GEORGE GERSHWIN – born Jacob Bruskin Gershowitz (September 26, 1898 - July 11, 1937) was an American composer and pianist whose compositions spanned both popular and classical genres. Among his best-known works are the orchestral composition “Rhapsody in  Blue” (1924) and “An American in Paris” (1928); the songs “Sewanee” (1919) and “Fascinating Rhythm” (1924); the jazz standard “I Got Rhythm” (1930); and the opera “Porgy and Bess” (1935), which spawned the hit “Summertime”.


JACQUES OFFENBACH – (June 20,1819 - October 5,1880) was a German-French composer, cellist and impresario of the romantic period. He is remembered for his nearly 100 operettas of the 1850s-1870s and his uncompleted opera “The Tales of Hoffman.” His best-known works were continually revived during the 20th century, and many of his operettas continue to be staged in the 21st.  Jacques Offenbach’s father was a cantor.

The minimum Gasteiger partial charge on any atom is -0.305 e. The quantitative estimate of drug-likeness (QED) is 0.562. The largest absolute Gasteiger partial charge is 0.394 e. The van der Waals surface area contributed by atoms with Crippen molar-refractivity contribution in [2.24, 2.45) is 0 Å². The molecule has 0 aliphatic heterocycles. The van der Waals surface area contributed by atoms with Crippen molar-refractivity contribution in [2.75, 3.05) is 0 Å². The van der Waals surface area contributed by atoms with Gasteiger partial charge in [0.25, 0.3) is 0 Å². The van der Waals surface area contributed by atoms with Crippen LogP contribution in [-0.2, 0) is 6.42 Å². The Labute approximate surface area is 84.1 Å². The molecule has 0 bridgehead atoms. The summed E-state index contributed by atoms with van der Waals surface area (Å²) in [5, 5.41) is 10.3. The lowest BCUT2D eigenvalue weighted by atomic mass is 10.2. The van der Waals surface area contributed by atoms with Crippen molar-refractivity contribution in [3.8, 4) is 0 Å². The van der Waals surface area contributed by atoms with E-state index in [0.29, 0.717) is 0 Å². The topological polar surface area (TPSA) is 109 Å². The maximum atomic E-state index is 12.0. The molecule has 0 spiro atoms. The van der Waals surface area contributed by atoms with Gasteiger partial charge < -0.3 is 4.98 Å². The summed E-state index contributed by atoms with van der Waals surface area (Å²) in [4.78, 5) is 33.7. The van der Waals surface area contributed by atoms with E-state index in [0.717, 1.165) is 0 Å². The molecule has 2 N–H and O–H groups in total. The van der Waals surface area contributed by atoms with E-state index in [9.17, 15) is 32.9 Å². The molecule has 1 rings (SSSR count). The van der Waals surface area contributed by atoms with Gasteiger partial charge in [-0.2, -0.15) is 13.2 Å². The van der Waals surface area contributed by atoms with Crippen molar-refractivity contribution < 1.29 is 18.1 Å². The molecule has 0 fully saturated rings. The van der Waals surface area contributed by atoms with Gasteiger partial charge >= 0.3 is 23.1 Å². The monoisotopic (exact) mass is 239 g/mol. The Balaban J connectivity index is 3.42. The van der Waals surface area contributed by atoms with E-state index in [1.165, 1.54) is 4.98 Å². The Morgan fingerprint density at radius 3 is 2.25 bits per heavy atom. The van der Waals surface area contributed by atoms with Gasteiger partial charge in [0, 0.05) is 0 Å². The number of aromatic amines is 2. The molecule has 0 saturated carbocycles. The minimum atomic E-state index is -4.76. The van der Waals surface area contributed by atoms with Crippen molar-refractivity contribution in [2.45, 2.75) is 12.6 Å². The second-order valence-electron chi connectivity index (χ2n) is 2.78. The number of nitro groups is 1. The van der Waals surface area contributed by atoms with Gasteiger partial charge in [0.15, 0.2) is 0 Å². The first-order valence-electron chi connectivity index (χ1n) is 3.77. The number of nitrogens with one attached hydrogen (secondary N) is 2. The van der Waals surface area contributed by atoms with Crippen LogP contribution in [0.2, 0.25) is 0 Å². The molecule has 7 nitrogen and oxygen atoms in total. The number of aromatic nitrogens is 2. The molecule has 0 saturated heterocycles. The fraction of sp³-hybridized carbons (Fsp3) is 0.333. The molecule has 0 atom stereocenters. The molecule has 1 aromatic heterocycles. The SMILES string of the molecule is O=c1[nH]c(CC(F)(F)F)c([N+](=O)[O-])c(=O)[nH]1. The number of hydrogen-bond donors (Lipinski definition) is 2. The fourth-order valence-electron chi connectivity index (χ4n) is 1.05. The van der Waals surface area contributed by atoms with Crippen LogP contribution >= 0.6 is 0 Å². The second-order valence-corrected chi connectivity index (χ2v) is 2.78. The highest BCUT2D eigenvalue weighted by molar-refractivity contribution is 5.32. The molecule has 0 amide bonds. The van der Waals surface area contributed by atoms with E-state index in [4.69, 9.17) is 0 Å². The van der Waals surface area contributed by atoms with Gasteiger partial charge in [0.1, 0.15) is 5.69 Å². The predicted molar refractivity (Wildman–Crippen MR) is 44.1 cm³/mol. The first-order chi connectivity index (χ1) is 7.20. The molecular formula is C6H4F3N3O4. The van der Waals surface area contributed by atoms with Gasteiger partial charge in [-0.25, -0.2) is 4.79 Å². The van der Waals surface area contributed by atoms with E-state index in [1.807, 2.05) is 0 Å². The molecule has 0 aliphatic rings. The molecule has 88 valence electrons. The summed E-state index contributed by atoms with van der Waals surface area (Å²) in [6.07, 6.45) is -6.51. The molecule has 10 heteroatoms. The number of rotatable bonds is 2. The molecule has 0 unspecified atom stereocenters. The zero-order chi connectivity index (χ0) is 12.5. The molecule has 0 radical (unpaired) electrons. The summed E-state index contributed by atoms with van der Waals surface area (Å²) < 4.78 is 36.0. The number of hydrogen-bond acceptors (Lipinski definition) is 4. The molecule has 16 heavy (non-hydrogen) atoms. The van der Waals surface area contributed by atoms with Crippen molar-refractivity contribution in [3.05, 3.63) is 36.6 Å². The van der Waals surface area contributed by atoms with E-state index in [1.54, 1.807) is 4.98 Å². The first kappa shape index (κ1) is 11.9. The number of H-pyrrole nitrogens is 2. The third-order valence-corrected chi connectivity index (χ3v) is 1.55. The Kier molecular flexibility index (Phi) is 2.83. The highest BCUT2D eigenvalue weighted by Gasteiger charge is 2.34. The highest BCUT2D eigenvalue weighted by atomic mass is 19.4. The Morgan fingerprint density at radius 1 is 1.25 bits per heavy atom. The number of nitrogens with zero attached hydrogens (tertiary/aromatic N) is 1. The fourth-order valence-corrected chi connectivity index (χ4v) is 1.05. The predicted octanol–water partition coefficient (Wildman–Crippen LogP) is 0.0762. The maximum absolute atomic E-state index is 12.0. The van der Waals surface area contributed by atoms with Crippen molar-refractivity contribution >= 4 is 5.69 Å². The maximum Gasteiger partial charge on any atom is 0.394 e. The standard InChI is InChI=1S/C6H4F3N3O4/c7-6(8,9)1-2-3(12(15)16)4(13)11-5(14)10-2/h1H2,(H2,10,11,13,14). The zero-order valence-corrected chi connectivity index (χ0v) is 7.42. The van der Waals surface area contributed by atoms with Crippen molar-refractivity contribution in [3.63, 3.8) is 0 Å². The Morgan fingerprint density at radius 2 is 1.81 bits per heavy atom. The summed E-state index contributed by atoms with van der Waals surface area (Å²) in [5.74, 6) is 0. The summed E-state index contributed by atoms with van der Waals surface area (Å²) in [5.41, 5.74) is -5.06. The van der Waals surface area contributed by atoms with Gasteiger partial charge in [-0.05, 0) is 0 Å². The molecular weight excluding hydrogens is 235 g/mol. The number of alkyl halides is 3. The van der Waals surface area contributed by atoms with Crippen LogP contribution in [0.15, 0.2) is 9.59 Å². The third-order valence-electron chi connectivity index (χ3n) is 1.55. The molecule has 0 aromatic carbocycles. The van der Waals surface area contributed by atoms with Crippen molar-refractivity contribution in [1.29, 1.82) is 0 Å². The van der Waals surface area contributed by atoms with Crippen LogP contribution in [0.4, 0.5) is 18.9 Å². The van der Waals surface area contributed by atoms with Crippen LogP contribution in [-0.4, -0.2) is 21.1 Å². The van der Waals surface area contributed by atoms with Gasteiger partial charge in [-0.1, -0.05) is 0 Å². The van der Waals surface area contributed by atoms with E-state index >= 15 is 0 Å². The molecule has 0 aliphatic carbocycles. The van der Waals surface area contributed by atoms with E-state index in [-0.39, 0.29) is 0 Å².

SHOLOM SECUNDA – (September 4, 1894 - June 13, 1974) was an American composer of Ukrainian-Jewish descent. In January 1908, the family emigrated to New York where young Sholom became a noted child cantor. Secunda was one of the "big four" composers of his era in New York City’s Second Avenue National Theater (Yiddish theater) scene.  In 1932 he wrote the melody for the popular song “Bei Mir Bist du Sheyn,” which later became a major hit for the Andrews Sisters.


KURT WEILL – (March 2, 1900 - April 3, 1950) was a German-Jewish composer, active from the 1920s in his native country, and in his later years in the United States. He was a leading composer for the stage, best known for his fruitful collaborations with Bertolt Brecht. With Brecht, he developed productions such as his best-known work, “The Threepenny Opera.” Weill held the ideal of writing music that served a socially useful purpose.  He also wrote several works for the concert hall.  Kurt Weill’s father was a cantor.


Did you find this interesting?  I am so looking forward to seeing you at the concert on March 1.  I hope you will enjoy it.


Cantor Murray E. Simon